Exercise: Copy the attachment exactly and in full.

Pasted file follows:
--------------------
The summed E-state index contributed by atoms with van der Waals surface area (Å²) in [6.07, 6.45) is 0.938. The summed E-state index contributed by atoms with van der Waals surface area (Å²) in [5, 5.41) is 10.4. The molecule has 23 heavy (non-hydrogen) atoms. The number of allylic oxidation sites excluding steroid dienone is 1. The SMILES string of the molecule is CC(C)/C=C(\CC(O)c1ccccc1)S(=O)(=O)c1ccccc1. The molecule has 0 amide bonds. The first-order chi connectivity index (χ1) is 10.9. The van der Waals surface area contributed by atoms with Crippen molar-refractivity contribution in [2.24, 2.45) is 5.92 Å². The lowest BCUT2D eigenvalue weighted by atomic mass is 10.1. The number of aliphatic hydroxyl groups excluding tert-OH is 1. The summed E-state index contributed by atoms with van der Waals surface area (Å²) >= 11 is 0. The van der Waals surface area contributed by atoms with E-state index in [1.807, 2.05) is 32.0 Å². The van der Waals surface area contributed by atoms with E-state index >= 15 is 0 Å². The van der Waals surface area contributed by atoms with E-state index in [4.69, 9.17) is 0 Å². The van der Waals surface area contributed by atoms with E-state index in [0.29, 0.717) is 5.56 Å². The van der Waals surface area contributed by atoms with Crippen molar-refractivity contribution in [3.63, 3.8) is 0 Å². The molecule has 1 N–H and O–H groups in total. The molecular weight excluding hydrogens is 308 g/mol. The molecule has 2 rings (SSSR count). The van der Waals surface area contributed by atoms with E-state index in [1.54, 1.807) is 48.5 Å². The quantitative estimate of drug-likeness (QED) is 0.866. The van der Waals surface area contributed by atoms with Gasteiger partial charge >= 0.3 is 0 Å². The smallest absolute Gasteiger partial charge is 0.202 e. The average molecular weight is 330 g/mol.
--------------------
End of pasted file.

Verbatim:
The summed E-state index contributed by atoms with van der Waals surface area (Å²) in [6.07, 6.45) is 0.938. The summed E-state index contributed by atoms with van der Waals surface area (Å²) in [5, 5.41) is 10.4. The molecule has 23 heavy (non-hydrogen) atoms. The number of allylic oxidation sites excluding steroid dienone is 1. The SMILES string of the molecule is CC(C)/C=C(\CC(O)c1ccccc1)S(=O)(=O)c1ccccc1. The molecule has 0 amide bonds. The first-order chi connectivity index (χ1) is 10.9. The van der Waals surface area contributed by atoms with Crippen molar-refractivity contribution in [2.24, 2.45) is 5.92 Å². The lowest BCUT2D eigenvalue weighted by atomic mass is 10.1. The number of aliphatic hydroxyl groups excluding tert-OH is 1. The summed E-state index contributed by atoms with van der Waals surface area (Å²) >= 11 is 0. The van der Waals surface area contributed by atoms with E-state index in [1.807, 2.05) is 32.0 Å². The van der Waals surface area contributed by atoms with E-state index >= 15 is 0 Å². The van der Waals surface area contributed by atoms with E-state index in [4.69, 9.17) is 0 Å². The van der Waals surface area contributed by atoms with E-state index in [0.29, 0.717) is 5.56 Å². The van der Waals surface area contributed by atoms with Crippen molar-refractivity contribution in [3.63, 3.8) is 0 Å². The molecule has 1 N–H and O–H groups in total. The molecular weight excluding hydrogens is 308 g/mol. The molecule has 2 rings (SSSR count). The van der Waals surface area contributed by atoms with E-state index in [1.54, 1.807) is 48.5 Å². The quantitative estimate of drug-likeness (QED) is 0.866. The van der Waals surface area contributed by atoms with Gasteiger partial charge >= 0.3 is 0 Å². The smallest absolute Gasteiger partial charge is 0.202 e. The average molecular weight is 330 g/mol.